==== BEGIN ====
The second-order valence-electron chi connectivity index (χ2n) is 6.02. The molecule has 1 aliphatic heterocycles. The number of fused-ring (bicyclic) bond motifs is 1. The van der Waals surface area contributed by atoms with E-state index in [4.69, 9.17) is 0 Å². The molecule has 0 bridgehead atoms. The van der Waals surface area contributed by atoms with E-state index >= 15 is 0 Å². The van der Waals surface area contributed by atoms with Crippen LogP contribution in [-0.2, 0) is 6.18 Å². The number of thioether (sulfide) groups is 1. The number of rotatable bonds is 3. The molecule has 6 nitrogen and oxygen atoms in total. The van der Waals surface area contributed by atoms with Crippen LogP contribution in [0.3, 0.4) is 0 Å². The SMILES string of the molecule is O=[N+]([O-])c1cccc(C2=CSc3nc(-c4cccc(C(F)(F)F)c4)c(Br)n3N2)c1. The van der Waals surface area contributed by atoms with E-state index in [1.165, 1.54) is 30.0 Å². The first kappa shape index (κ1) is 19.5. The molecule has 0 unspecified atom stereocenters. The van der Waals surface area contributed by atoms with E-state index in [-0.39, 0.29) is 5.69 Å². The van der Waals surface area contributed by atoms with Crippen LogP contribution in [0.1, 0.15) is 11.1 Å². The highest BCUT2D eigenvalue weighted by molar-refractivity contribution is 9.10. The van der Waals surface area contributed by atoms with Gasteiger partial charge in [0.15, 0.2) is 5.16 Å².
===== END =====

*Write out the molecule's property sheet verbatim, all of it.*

The second-order valence-electron chi connectivity index (χ2n) is 6.02. The molecule has 1 aliphatic heterocycles. The number of fused-ring (bicyclic) bond motifs is 1. The van der Waals surface area contributed by atoms with E-state index in [4.69, 9.17) is 0 Å². The molecule has 0 bridgehead atoms. The van der Waals surface area contributed by atoms with E-state index >= 15 is 0 Å². The van der Waals surface area contributed by atoms with Crippen LogP contribution in [-0.2, 0) is 6.18 Å². The number of thioether (sulfide) groups is 1. The number of rotatable bonds is 3. The molecule has 6 nitrogen and oxygen atoms in total. The van der Waals surface area contributed by atoms with Crippen LogP contribution in [0.3, 0.4) is 0 Å². The SMILES string of the molecule is O=[N+]([O-])c1cccc(C2=CSc3nc(-c4cccc(C(F)(F)F)c4)c(Br)n3N2)c1. The van der Waals surface area contributed by atoms with E-state index in [1.165, 1.54) is 30.0 Å². The first kappa shape index (κ1) is 19.5. The molecule has 0 unspecified atom stereocenters. The van der Waals surface area contributed by atoms with E-state index in [-0.39, 0.29) is 5.69 Å². The van der Waals surface area contributed by atoms with Crippen LogP contribution in [0.1, 0.15) is 11.1 Å². The highest BCUT2D eigenvalue weighted by molar-refractivity contribution is 9.10. The van der Waals surface area contributed by atoms with Gasteiger partial charge in [0.15, 0.2) is 5.16 Å².